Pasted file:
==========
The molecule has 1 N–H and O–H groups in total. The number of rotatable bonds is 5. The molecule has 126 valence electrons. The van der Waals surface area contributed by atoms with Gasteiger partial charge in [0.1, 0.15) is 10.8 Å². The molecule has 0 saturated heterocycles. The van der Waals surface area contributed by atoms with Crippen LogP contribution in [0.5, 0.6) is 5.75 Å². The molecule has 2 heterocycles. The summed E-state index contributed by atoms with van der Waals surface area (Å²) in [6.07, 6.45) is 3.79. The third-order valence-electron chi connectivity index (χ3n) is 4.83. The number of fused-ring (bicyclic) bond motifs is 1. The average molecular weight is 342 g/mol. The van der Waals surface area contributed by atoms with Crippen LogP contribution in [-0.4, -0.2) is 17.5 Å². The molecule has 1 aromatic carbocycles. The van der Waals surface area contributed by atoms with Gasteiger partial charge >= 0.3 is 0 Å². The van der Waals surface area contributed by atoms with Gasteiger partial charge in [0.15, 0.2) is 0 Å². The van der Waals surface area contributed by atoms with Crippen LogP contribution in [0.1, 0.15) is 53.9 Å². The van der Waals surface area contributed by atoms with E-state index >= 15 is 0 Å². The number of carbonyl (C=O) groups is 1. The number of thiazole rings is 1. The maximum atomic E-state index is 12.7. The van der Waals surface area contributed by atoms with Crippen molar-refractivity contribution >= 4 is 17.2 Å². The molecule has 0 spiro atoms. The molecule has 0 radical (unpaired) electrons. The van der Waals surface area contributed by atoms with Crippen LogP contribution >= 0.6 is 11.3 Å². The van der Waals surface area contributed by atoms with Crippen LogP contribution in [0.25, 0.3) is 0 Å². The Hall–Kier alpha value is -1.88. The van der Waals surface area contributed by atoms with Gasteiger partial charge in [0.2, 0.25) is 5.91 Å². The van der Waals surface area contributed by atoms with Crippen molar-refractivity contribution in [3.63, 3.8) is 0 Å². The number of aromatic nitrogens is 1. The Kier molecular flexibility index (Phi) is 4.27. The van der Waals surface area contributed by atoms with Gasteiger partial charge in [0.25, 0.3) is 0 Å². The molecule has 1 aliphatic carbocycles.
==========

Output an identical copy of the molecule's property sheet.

The molecule has 1 N–H and O–H groups in total. The number of rotatable bonds is 5. The molecule has 126 valence electrons. The van der Waals surface area contributed by atoms with Gasteiger partial charge in [0.1, 0.15) is 10.8 Å². The molecule has 0 saturated heterocycles. The van der Waals surface area contributed by atoms with Crippen LogP contribution in [0.5, 0.6) is 5.75 Å². The molecule has 2 heterocycles. The summed E-state index contributed by atoms with van der Waals surface area (Å²) in [6.07, 6.45) is 3.79. The third-order valence-electron chi connectivity index (χ3n) is 4.83. The number of fused-ring (bicyclic) bond motifs is 1. The average molecular weight is 342 g/mol. The van der Waals surface area contributed by atoms with Crippen LogP contribution in [-0.4, -0.2) is 17.5 Å². The molecule has 1 aromatic carbocycles. The van der Waals surface area contributed by atoms with Gasteiger partial charge >= 0.3 is 0 Å². The van der Waals surface area contributed by atoms with Gasteiger partial charge in [0.15, 0.2) is 0 Å². The van der Waals surface area contributed by atoms with Crippen LogP contribution in [0.1, 0.15) is 53.9 Å². The van der Waals surface area contributed by atoms with E-state index >= 15 is 0 Å². The number of carbonyl (C=O) groups is 1. The number of thiazole rings is 1. The maximum atomic E-state index is 12.7. The van der Waals surface area contributed by atoms with Crippen molar-refractivity contribution >= 4 is 17.2 Å². The molecule has 0 spiro atoms. The molecule has 0 radical (unpaired) electrons. The van der Waals surface area contributed by atoms with Crippen LogP contribution >= 0.6 is 11.3 Å². The van der Waals surface area contributed by atoms with Crippen LogP contribution in [0.25, 0.3) is 0 Å². The Hall–Kier alpha value is -1.88. The van der Waals surface area contributed by atoms with Gasteiger partial charge in [0.2, 0.25) is 5.91 Å². The van der Waals surface area contributed by atoms with Crippen molar-refractivity contribution in [3.63, 3.8) is 0 Å². The number of aromatic nitrogens is 1. The Kier molecular flexibility index (Phi) is 4.27. The van der Waals surface area contributed by atoms with Gasteiger partial charge in [0.25, 0.3) is 0 Å². The molecule has 1 aliphatic carbocycles.